Our carbon emissions, in contrast, have taken place over decades, slowly building up, and triggering slow but sure natural responses to them.

There's a reason our climate goes in cycles.  Things happen; other physical processes respond.  It's not instantaneous, and there are obvious changes.

But over time, our climate revolves around the average.  Sometimes warmer, sometimes colder; sometimes wetter, sometimes drier.  But it never strays too far from the center point, certainly never so far that life itself can't exist.

Alas, these researchers need to preserve their funding; they can't allow the obvious conclusion of their research to be stated.  In fact, they're forced into making an erroneous statement to avoid looking like a threat to the political consensus of climate change:

However, Hilton warns that typhoons will do little to counter anthropogenic climate change.  "The typhoons store away carbon about 500 to 1000 times more slowly than we emit it by burning fossil fuels," he says.  Hilton says, though, that the figures roughly equate to the amount of carbon released from volcanoes and the weathering of rocks every year.

This is a factual contradiction.  It's been calculated that human activities release perhaps 130 times the carbon of volcanoes, and yet Hilton is comparing the carbon sequestered by storms to the amount released by volcanoes and rock weathering.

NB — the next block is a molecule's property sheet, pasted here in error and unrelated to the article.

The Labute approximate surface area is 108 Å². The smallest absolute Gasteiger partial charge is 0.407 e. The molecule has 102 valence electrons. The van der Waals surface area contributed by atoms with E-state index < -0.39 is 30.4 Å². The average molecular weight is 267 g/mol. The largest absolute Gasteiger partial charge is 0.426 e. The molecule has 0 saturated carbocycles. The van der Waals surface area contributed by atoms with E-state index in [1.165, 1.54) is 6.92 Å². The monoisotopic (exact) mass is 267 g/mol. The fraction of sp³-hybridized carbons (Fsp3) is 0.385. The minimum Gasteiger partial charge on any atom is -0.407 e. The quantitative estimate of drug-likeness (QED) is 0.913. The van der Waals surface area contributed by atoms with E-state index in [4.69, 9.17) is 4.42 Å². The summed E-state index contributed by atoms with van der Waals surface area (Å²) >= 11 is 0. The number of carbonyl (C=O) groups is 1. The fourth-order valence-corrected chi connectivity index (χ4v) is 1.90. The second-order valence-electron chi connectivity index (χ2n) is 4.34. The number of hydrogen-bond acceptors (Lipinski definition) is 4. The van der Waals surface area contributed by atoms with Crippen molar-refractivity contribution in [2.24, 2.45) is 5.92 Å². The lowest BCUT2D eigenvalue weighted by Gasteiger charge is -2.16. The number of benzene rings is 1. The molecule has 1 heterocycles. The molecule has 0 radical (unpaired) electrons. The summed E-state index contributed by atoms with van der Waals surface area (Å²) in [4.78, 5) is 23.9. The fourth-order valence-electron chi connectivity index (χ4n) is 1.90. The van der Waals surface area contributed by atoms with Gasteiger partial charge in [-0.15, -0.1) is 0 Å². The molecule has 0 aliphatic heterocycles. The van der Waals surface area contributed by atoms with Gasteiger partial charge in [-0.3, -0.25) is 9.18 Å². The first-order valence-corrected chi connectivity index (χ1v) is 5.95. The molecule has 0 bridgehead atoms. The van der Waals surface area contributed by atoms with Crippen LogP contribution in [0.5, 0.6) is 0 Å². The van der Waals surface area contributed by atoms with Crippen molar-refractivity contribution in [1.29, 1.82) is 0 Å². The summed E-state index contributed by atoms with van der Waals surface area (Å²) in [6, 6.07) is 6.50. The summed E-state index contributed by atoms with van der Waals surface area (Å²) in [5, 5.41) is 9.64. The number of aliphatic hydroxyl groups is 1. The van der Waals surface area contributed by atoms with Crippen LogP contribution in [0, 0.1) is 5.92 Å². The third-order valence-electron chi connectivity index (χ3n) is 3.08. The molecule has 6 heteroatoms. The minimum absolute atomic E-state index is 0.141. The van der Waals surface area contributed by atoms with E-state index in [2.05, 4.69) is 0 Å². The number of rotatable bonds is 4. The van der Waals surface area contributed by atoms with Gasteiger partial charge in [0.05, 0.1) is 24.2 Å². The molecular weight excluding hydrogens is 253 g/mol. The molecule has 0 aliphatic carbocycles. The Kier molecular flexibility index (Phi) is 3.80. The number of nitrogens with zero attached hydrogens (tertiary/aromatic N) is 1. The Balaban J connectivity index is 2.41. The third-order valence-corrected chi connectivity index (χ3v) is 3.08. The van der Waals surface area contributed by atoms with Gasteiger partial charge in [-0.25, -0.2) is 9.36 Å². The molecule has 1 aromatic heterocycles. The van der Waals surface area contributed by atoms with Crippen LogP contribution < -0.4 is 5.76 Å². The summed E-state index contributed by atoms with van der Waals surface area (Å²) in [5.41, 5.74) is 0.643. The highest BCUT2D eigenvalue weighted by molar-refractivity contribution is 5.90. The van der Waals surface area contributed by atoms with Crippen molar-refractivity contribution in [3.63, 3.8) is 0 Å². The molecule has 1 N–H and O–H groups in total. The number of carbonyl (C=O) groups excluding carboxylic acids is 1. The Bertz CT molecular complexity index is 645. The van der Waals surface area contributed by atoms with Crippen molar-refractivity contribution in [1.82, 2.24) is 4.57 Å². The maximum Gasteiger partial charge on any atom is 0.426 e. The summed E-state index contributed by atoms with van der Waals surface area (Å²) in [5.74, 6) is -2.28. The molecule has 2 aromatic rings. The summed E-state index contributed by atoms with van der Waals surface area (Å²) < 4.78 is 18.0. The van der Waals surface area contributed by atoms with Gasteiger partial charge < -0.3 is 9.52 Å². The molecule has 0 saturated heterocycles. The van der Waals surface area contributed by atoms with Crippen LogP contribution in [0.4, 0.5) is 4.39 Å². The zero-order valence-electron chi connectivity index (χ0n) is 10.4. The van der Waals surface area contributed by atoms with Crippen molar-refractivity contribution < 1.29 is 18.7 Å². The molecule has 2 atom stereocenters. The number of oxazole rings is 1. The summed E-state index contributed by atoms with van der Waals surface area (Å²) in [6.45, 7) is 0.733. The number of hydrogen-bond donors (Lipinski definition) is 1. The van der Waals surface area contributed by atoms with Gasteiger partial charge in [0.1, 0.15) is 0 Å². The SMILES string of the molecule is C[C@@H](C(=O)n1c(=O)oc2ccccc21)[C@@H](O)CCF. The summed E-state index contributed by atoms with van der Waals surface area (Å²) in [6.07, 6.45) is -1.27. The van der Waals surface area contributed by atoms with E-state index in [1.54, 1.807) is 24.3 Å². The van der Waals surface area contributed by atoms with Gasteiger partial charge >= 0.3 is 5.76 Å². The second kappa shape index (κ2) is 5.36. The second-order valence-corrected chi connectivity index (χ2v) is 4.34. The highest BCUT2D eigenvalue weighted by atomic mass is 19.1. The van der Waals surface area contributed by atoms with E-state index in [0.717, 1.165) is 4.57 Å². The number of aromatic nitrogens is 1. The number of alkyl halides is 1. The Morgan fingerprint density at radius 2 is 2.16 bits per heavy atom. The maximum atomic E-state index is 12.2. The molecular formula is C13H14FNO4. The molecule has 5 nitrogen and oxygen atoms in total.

There's a big difference between 130 and "500-1000," especially when you consider that this hurricane mechanism is only one of innumerable natural processes which also contribute to the overall mix.  By minimizing the relevance of their own research, these scientists avoid the possibility of stepping on the tail of the monster of political correctness at the cost of their integrity.

Are hurricanes the salvation of the climate?  Of course not, though they can be helpful in alleviating droughts.  But they do illustrate an important truth about the stability of earth's climate over the long term that is often forgotten amid the pressure to "act now!"

Ask yourself this question: considering the millions of years that these same climate researchers say our earth has been habitable to life, is human activity greater in its chemical effects than anything that has happened in all that time?  Or would it be more probable that, to keep the climate stable, earth has developed various adjustment mechanisms?

Let's be more careful about the research before we sacrifice our economy on the altar of environmentalism.

Kermit Frosch is a guest writer for  Read other articles by Kermit Frosch or other articles on Environment.
Add Your Comment...
4000 characters remaining
Loading question...